July 2011

FinCEN Reaffirms Exclusion for Debt Management Plans

3 min

On Monday, July 18, 2011, the federal Financial Crimes Enforcement Network (“FinCEN”) released a Final Rule, “Definitions and Other Regulations Relating to Money Services Businesses,” which more clearly defines which businesses qualify as “Money Services Businesses” (“MSBs”) and are therefore subject to anti-money laundering rules under the federal Bank Secrecy Act (“BSA”).

One key element of the Final Rule is that the definition of an MSB related to the definition of “money transmitter” excludes “persons that sell goods or provide services other than money transmission services, and only transmit funds as an integral part of that sale of goods or provision of services, are not money transmitters.” FinCEN states that this “limitation would apply to a debt management company that made payments to creditors as the conduit for a negotiated schedule of payments from the debtor to its creditors.” This is consistent with FinCEN’s guidance on this topic issued in 2004, as well as the position taken by many state money transmitter statutes and regulators.

The Final Rule also ensures that certain foreign-located persons engaging in MSB activities within the United States are subject to the BSA rules.

The Final Rule clarifies several other provisions, among them:

  • Revising MSB definitions to make clearer what activities subject a person to the BSA rules pertaining to MSBs.
  • Updating the MSB definitions to reflect past guidance and rulings and current business operations and to accommodate evolving technologies and emerging lines of business.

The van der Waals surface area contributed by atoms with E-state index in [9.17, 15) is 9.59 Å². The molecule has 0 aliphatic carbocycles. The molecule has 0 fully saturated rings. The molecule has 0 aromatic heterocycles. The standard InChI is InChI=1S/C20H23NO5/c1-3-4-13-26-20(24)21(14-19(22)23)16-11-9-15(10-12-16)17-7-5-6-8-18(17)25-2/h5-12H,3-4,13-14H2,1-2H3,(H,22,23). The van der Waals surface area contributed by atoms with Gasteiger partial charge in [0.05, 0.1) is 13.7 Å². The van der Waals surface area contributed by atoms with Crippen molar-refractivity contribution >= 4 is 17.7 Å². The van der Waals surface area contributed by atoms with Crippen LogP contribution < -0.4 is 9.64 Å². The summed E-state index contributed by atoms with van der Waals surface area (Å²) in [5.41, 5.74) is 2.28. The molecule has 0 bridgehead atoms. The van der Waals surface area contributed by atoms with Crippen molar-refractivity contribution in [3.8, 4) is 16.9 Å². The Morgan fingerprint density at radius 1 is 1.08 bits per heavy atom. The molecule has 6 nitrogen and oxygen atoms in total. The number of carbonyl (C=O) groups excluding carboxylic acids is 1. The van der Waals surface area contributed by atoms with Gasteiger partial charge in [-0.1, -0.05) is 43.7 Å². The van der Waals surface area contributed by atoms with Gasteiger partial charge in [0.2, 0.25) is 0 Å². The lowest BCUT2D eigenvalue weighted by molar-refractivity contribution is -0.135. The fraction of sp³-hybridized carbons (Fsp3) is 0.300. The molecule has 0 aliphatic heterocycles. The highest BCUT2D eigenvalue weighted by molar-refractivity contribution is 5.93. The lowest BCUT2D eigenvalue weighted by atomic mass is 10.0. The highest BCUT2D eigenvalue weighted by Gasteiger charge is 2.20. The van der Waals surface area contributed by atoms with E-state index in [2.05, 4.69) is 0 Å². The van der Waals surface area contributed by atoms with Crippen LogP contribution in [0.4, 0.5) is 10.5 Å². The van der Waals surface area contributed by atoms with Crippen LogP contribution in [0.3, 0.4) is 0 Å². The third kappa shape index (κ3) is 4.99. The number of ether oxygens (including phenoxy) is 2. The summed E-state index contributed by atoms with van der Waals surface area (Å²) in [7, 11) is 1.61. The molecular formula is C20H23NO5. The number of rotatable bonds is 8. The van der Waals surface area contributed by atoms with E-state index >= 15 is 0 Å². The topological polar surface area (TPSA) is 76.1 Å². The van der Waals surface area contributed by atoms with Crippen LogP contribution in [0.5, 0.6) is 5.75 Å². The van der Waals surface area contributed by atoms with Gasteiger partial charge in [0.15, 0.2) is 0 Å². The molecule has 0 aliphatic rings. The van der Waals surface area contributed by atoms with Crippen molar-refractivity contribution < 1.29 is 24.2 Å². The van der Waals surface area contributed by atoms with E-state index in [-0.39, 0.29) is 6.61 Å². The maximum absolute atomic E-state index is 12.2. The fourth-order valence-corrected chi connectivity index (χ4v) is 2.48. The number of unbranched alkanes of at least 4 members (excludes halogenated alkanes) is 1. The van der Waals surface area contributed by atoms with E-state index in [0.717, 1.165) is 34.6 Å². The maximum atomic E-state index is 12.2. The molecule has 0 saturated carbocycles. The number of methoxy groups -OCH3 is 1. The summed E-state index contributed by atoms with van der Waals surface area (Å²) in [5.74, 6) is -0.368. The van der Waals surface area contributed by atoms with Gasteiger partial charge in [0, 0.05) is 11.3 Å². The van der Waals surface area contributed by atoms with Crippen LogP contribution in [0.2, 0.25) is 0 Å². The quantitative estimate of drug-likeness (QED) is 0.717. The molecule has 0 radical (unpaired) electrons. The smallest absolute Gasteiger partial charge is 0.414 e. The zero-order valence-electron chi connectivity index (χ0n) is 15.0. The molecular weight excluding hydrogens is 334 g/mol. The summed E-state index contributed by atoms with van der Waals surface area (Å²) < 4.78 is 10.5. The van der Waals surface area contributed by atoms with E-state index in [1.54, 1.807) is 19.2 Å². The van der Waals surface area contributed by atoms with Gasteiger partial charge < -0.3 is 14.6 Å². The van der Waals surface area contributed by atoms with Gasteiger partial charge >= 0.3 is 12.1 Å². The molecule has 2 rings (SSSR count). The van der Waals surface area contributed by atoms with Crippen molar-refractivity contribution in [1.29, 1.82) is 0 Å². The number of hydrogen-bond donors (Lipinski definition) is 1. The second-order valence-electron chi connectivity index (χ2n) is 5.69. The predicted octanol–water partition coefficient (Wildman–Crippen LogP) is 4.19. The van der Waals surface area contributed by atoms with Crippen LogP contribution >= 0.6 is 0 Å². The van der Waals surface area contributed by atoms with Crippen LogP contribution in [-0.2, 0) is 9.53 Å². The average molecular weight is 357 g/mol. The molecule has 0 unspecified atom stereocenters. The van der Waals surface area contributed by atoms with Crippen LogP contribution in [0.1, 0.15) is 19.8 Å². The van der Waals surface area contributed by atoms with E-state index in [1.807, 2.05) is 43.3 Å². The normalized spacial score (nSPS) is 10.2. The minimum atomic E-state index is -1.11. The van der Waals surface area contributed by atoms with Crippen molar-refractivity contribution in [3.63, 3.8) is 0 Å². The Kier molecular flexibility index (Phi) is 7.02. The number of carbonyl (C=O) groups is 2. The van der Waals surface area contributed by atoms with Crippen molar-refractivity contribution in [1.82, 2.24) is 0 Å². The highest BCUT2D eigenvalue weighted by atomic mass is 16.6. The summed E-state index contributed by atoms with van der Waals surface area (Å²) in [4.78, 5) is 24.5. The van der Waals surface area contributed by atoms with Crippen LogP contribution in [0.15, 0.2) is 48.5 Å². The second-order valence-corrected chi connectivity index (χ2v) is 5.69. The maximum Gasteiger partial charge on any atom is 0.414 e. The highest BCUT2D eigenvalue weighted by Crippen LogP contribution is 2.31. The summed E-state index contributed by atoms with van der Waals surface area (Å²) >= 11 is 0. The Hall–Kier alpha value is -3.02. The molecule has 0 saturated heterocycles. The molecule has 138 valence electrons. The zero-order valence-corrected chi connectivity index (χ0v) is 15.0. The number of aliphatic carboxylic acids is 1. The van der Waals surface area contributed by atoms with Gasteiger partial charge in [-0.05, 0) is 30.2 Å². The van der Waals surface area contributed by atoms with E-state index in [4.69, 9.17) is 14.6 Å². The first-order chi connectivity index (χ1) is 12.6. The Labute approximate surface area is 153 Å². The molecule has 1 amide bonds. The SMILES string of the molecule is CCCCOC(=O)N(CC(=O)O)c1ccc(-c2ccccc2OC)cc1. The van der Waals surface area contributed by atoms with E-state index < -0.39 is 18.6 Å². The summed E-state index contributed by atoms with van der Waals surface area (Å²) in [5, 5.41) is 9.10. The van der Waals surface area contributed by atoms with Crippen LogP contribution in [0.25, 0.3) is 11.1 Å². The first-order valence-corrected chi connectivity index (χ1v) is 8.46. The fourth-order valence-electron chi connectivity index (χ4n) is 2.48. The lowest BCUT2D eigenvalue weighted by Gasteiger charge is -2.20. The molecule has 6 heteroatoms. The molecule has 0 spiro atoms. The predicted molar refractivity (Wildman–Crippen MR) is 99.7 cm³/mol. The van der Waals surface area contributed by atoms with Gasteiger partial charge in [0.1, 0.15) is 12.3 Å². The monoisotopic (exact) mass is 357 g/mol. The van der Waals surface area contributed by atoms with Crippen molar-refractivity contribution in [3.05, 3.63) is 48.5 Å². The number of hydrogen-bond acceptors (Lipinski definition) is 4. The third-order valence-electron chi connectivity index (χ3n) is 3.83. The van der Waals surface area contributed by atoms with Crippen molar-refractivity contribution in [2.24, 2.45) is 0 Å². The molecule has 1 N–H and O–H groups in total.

• Separating the provisions dealing with stored value from those dealing with issuers, sellers and redeemers of traveler's checks and money orders in order to more readily accommodate changes to be implemented in FinCEN's pending Prepaid Access Rulemaking.
  • Making minimal nomenclature changes with respect to certain MSB categories to help clarify distinctions between them.
  • Replacing the term “dealer in foreign exchange” with the new term “currency dealer or exchanger,” a term used to include the exchange of instruments other than currency as a category of MSB.

In addition, the Final Rule maintains the minimum $1,000 worth of transactions per person per day threshold to comply with anti-money laundering rules required under the BSA for all categories of MSBs other than money transmitters. An entity that engages in money transmission in any amount is subject to the BSA rules. In a separate rulemaking, FinCEN has adopted a modified application of the $1,000 activity threshold with respect to prepaid access products, to exempt providers of prepaid access of $1,000 or less and pay roll products if they cannot be used internationally, do not permit transfers among users, and cannot be reloaded from a non-depository source.

FinCEN had issued a Notice of Public Rulemaking that proposed adoption of its prior guidance on May 12, 2009. The Final Rule was published in the Federal Register on July 21, 2011 and will be effective on September 16, 2011.

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For more information, please contact Jonathan Pompan at 202.344.4383 or jlpompan@Venable.com.

Jonathan Pompan is Of Counsel at Venable LLP in the Washington, DC office. He represents nonprofit and for-profit companies in regulated industries, including credit counseling agencies, in a wide variety of areas such as advertising and marketing law, compliance with applicable federal and state regulations, and in connection with Federal Trade Commission and state investigations and law enforcement actions.

This article is not intended to provide legal advice or opinion and should not be relied on as such. Legal advice can only be provided in response to a specific fact situation.